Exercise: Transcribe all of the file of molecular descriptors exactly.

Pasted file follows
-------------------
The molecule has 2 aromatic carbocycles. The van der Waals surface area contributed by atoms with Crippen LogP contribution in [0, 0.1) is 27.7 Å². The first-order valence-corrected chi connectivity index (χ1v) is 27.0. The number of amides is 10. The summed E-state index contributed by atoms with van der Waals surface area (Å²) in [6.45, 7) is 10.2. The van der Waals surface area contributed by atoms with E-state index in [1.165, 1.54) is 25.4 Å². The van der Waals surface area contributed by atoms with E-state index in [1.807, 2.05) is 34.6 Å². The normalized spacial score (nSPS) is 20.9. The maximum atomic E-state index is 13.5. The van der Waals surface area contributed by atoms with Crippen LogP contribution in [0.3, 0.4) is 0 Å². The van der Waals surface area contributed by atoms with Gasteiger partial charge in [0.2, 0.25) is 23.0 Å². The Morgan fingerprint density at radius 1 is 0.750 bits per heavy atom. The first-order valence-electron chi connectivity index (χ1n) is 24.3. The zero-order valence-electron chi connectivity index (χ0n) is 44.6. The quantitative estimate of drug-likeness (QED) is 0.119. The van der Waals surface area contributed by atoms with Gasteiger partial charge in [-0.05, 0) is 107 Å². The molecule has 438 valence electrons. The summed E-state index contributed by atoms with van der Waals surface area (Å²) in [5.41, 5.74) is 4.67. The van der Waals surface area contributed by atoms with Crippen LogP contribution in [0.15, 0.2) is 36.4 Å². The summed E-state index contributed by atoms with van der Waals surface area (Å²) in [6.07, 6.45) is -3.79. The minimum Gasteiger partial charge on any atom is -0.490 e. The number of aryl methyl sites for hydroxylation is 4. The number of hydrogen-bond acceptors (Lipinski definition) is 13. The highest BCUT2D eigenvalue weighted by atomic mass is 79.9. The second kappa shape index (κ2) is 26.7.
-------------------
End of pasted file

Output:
The molecule has 2 aromatic carbocycles. The van der Waals surface area contributed by atoms with Crippen LogP contribution in [0, 0.1) is 27.7 Å². The first-order valence-corrected chi connectivity index (χ1v) is 27.0. The number of amides is 10. The summed E-state index contributed by atoms with van der Waals surface area (Å²) in [6.45, 7) is 10.2. The van der Waals surface area contributed by atoms with E-state index in [1.165, 1.54) is 25.4 Å². The van der Waals surface area contributed by atoms with E-state index in [1.807, 2.05) is 34.6 Å². The normalized spacial score (nSPS) is 20.9. The maximum atomic E-state index is 13.5. The van der Waals surface area contributed by atoms with Crippen LogP contribution in [0.3, 0.4) is 0 Å². The van der Waals surface area contributed by atoms with Gasteiger partial charge in [0.2, 0.25) is 23.0 Å². The Morgan fingerprint density at radius 1 is 0.750 bits per heavy atom. The first-order valence-electron chi connectivity index (χ1n) is 24.3. The zero-order valence-electron chi connectivity index (χ0n) is 44.6. The quantitative estimate of drug-likeness (QED) is 0.119. The van der Waals surface area contributed by atoms with Gasteiger partial charge in [-0.05, 0) is 107 Å². The molecule has 438 valence electrons. The summed E-state index contributed by atoms with van der Waals surface area (Å²) in [5.41, 5.74) is 4.67. The van der Waals surface area contributed by atoms with Crippen LogP contribution in [0.15, 0.2) is 36.4 Å². The summed E-state index contributed by atoms with van der Waals surface area (Å²) in [6.07, 6.45) is -3.79. The minimum Gasteiger partial charge on any atom is -0.490 e. The number of aryl methyl sites for hydroxylation is 4. The number of hydrogen-bond acceptors (Lipinski definition) is 13. The highest BCUT2D eigenvalue weighted by atomic mass is 79.9. The second kappa shape index (κ2) is 26.7.